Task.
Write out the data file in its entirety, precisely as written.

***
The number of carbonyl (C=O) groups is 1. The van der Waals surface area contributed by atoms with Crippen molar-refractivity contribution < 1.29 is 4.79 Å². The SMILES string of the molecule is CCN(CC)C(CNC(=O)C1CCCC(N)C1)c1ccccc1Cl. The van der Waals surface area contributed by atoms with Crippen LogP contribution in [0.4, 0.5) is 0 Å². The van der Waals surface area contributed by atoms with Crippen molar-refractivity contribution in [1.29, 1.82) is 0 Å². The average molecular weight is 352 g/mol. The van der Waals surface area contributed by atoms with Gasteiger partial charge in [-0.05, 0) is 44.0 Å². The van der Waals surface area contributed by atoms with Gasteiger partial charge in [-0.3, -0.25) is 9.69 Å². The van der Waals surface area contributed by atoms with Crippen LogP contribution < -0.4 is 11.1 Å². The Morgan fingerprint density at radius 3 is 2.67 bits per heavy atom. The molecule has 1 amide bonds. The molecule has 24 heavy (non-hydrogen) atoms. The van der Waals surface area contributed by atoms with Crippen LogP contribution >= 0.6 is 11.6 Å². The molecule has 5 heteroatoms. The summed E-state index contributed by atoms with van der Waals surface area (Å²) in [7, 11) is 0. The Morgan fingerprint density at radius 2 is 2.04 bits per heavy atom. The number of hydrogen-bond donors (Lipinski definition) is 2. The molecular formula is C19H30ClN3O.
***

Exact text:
The number of carbonyl (C=O) groups is 1. The van der Waals surface area contributed by atoms with Crippen molar-refractivity contribution < 1.29 is 4.79 Å². The SMILES string of the molecule is CCN(CC)C(CNC(=O)C1CCCC(N)C1)c1ccccc1Cl. The van der Waals surface area contributed by atoms with Crippen LogP contribution in [0.4, 0.5) is 0 Å². The van der Waals surface area contributed by atoms with Crippen molar-refractivity contribution in [1.29, 1.82) is 0 Å². The average molecular weight is 352 g/mol. The van der Waals surface area contributed by atoms with Gasteiger partial charge in [-0.05, 0) is 44.0 Å². The van der Waals surface area contributed by atoms with Gasteiger partial charge in [-0.3, -0.25) is 9.69 Å². The van der Waals surface area contributed by atoms with Crippen LogP contribution < -0.4 is 11.1 Å². The Morgan fingerprint density at radius 3 is 2.67 bits per heavy atom. The molecule has 1 amide bonds. The molecule has 24 heavy (non-hydrogen) atoms. The van der Waals surface area contributed by atoms with Crippen LogP contribution >= 0.6 is 11.6 Å². The molecule has 5 heteroatoms. The summed E-state index contributed by atoms with van der Waals surface area (Å²) in [7, 11) is 0. The Morgan fingerprint density at radius 2 is 2.04 bits per heavy atom. The number of hydrogen-bond donors (Lipinski definition) is 2. The molecular formula is C19H30ClN3O.